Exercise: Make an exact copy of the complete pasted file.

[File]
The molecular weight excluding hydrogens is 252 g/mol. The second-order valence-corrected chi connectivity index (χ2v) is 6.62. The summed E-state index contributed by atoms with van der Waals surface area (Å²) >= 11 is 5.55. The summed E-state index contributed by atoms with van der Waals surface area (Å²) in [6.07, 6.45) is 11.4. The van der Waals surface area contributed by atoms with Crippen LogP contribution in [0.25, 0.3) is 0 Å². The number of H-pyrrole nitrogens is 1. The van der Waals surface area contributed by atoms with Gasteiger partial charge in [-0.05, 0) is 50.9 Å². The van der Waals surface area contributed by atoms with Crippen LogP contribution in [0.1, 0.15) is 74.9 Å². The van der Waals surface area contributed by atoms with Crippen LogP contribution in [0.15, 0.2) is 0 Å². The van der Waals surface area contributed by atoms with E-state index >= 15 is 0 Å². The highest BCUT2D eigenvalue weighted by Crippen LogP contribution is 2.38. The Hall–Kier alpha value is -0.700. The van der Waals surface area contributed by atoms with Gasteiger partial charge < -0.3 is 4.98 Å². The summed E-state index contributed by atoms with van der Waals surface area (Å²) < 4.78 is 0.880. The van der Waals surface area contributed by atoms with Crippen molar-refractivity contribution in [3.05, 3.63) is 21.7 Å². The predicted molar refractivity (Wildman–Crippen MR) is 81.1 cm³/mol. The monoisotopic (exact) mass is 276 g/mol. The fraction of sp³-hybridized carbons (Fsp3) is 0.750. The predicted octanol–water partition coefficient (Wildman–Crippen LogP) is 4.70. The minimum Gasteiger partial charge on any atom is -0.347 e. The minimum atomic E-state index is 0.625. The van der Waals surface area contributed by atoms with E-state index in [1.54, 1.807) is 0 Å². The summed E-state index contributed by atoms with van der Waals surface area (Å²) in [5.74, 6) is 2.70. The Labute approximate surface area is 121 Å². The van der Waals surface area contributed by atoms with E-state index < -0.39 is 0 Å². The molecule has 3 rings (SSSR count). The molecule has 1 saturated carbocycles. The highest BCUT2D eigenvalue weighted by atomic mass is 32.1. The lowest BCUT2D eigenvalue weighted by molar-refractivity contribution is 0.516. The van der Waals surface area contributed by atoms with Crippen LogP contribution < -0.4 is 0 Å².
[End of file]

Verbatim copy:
The molecular weight excluding hydrogens is 252 g/mol. The second-order valence-corrected chi connectivity index (χ2v) is 6.62. The summed E-state index contributed by atoms with van der Waals surface area (Å²) >= 11 is 5.55. The summed E-state index contributed by atoms with van der Waals surface area (Å²) in [6.07, 6.45) is 11.4. The van der Waals surface area contributed by atoms with Crippen LogP contribution in [0.25, 0.3) is 0 Å². The number of H-pyrrole nitrogens is 1. The van der Waals surface area contributed by atoms with Gasteiger partial charge in [-0.05, 0) is 50.9 Å². The van der Waals surface area contributed by atoms with Crippen LogP contribution in [0.1, 0.15) is 74.9 Å². The van der Waals surface area contributed by atoms with Crippen LogP contribution in [0.15, 0.2) is 0 Å². The van der Waals surface area contributed by atoms with E-state index >= 15 is 0 Å². The highest BCUT2D eigenvalue weighted by Crippen LogP contribution is 2.38. The Hall–Kier alpha value is -0.700. The van der Waals surface area contributed by atoms with Gasteiger partial charge < -0.3 is 4.98 Å². The summed E-state index contributed by atoms with van der Waals surface area (Å²) < 4.78 is 0.880. The van der Waals surface area contributed by atoms with Crippen molar-refractivity contribution in [3.05, 3.63) is 21.7 Å². The predicted molar refractivity (Wildman–Crippen MR) is 81.1 cm³/mol. The monoisotopic (exact) mass is 276 g/mol. The fraction of sp³-hybridized carbons (Fsp3) is 0.750. The predicted octanol–water partition coefficient (Wildman–Crippen LogP) is 4.70. The minimum Gasteiger partial charge on any atom is -0.347 e. The minimum atomic E-state index is 0.625. The van der Waals surface area contributed by atoms with E-state index in [1.54, 1.807) is 0 Å². The summed E-state index contributed by atoms with van der Waals surface area (Å²) in [5.74, 6) is 2.70. The Labute approximate surface area is 121 Å². The van der Waals surface area contributed by atoms with E-state index < -0.39 is 0 Å². The molecule has 3 rings (SSSR count). The molecule has 1 saturated carbocycles. The highest BCUT2D eigenvalue weighted by atomic mass is 32.1. The lowest BCUT2D eigenvalue weighted by molar-refractivity contribution is 0.516. The van der Waals surface area contributed by atoms with Crippen LogP contribution < -0.4 is 0 Å².